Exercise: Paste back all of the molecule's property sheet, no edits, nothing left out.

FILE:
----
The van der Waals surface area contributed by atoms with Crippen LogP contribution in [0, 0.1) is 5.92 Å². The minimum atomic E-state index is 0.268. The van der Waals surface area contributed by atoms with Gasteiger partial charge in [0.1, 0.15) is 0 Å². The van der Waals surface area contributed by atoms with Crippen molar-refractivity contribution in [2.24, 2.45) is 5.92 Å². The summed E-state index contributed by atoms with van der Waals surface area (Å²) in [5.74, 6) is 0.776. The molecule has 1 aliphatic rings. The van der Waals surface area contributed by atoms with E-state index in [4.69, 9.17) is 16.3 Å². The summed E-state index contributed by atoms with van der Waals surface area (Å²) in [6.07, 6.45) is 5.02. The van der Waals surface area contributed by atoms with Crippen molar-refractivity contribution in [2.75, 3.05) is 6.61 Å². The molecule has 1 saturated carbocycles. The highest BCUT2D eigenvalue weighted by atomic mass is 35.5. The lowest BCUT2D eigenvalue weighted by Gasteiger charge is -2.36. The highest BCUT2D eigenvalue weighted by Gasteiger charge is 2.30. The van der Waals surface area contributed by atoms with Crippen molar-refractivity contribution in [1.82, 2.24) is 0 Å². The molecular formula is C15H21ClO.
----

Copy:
The van der Waals surface area contributed by atoms with Crippen LogP contribution in [0, 0.1) is 5.92 Å². The minimum atomic E-state index is 0.268. The van der Waals surface area contributed by atoms with Gasteiger partial charge in [0.1, 0.15) is 0 Å². The van der Waals surface area contributed by atoms with Crippen molar-refractivity contribution in [2.24, 2.45) is 5.92 Å². The summed E-state index contributed by atoms with van der Waals surface area (Å²) in [5.74, 6) is 0.776. The molecule has 1 aliphatic rings. The van der Waals surface area contributed by atoms with E-state index in [4.69, 9.17) is 16.3 Å². The summed E-state index contributed by atoms with van der Waals surface area (Å²) in [6.07, 6.45) is 5.02. The van der Waals surface area contributed by atoms with Crippen molar-refractivity contribution in [2.75, 3.05) is 6.61 Å². The molecule has 1 saturated carbocycles. The highest BCUT2D eigenvalue weighted by atomic mass is 35.5. The lowest BCUT2D eigenvalue weighted by Gasteiger charge is -2.36. The highest BCUT2D eigenvalue weighted by Gasteiger charge is 2.30. The van der Waals surface area contributed by atoms with Crippen molar-refractivity contribution in [1.82, 2.24) is 0 Å². The molecular formula is C15H21ClO.